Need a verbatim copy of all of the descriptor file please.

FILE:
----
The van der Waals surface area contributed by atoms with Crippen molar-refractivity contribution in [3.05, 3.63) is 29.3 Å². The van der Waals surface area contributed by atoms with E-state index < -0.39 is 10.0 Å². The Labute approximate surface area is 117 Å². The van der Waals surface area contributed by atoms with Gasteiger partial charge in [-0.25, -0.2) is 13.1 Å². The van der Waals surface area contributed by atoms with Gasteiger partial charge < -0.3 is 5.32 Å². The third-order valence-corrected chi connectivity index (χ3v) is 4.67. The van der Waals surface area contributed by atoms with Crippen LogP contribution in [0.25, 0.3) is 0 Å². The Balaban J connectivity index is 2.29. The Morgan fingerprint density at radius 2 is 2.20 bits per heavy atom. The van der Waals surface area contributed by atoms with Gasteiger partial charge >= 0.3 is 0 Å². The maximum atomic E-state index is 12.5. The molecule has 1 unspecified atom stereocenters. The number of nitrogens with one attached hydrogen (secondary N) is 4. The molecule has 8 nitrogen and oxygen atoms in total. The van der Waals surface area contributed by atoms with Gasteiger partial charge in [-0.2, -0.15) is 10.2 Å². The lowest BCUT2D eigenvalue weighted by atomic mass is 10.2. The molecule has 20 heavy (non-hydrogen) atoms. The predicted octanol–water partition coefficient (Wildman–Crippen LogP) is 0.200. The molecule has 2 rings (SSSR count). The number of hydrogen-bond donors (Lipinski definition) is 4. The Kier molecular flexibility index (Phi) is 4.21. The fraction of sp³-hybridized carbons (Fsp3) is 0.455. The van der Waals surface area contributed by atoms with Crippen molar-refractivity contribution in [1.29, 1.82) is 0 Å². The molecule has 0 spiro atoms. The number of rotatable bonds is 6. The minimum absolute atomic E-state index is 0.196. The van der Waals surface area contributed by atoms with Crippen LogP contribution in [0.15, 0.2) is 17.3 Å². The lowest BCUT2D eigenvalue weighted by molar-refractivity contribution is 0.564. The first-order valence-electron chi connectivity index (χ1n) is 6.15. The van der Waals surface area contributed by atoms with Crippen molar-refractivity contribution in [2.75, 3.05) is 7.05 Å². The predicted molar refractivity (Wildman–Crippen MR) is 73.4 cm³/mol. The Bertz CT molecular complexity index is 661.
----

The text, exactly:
The van der Waals surface area contributed by atoms with Crippen molar-refractivity contribution in [3.05, 3.63) is 29.3 Å². The van der Waals surface area contributed by atoms with E-state index < -0.39 is 10.0 Å². The Labute approximate surface area is 117 Å². The van der Waals surface area contributed by atoms with Gasteiger partial charge in [-0.25, -0.2) is 13.1 Å². The van der Waals surface area contributed by atoms with Gasteiger partial charge < -0.3 is 5.32 Å². The third-order valence-corrected chi connectivity index (χ3v) is 4.67. The van der Waals surface area contributed by atoms with Crippen LogP contribution in [0.25, 0.3) is 0 Å². The Balaban J connectivity index is 2.29. The Morgan fingerprint density at radius 2 is 2.20 bits per heavy atom. The van der Waals surface area contributed by atoms with Gasteiger partial charge >= 0.3 is 0 Å². The maximum atomic E-state index is 12.5. The molecule has 1 unspecified atom stereocenters. The number of nitrogens with one attached hydrogen (secondary N) is 4. The molecule has 8 nitrogen and oxygen atoms in total. The van der Waals surface area contributed by atoms with Gasteiger partial charge in [-0.2, -0.15) is 10.2 Å². The lowest BCUT2D eigenvalue weighted by atomic mass is 10.2. The molecule has 20 heavy (non-hydrogen) atoms. The predicted octanol–water partition coefficient (Wildman–Crippen LogP) is 0.200. The molecule has 2 rings (SSSR count). The number of hydrogen-bond donors (Lipinski definition) is 4. The Kier molecular flexibility index (Phi) is 4.21. The fraction of sp³-hybridized carbons (Fsp3) is 0.455. The van der Waals surface area contributed by atoms with Crippen molar-refractivity contribution in [1.29, 1.82) is 0 Å². The molecule has 0 spiro atoms. The number of rotatable bonds is 6. The minimum absolute atomic E-state index is 0.196. The van der Waals surface area contributed by atoms with Crippen LogP contribution in [0.15, 0.2) is 17.3 Å². The lowest BCUT2D eigenvalue weighted by molar-refractivity contribution is 0.564. The first-order valence-electron chi connectivity index (χ1n) is 6.15. The van der Waals surface area contributed by atoms with Crippen molar-refractivity contribution in [2.75, 3.05) is 7.05 Å². The predicted molar refractivity (Wildman–Crippen MR) is 73.4 cm³/mol. The Bertz CT molecular complexity index is 661.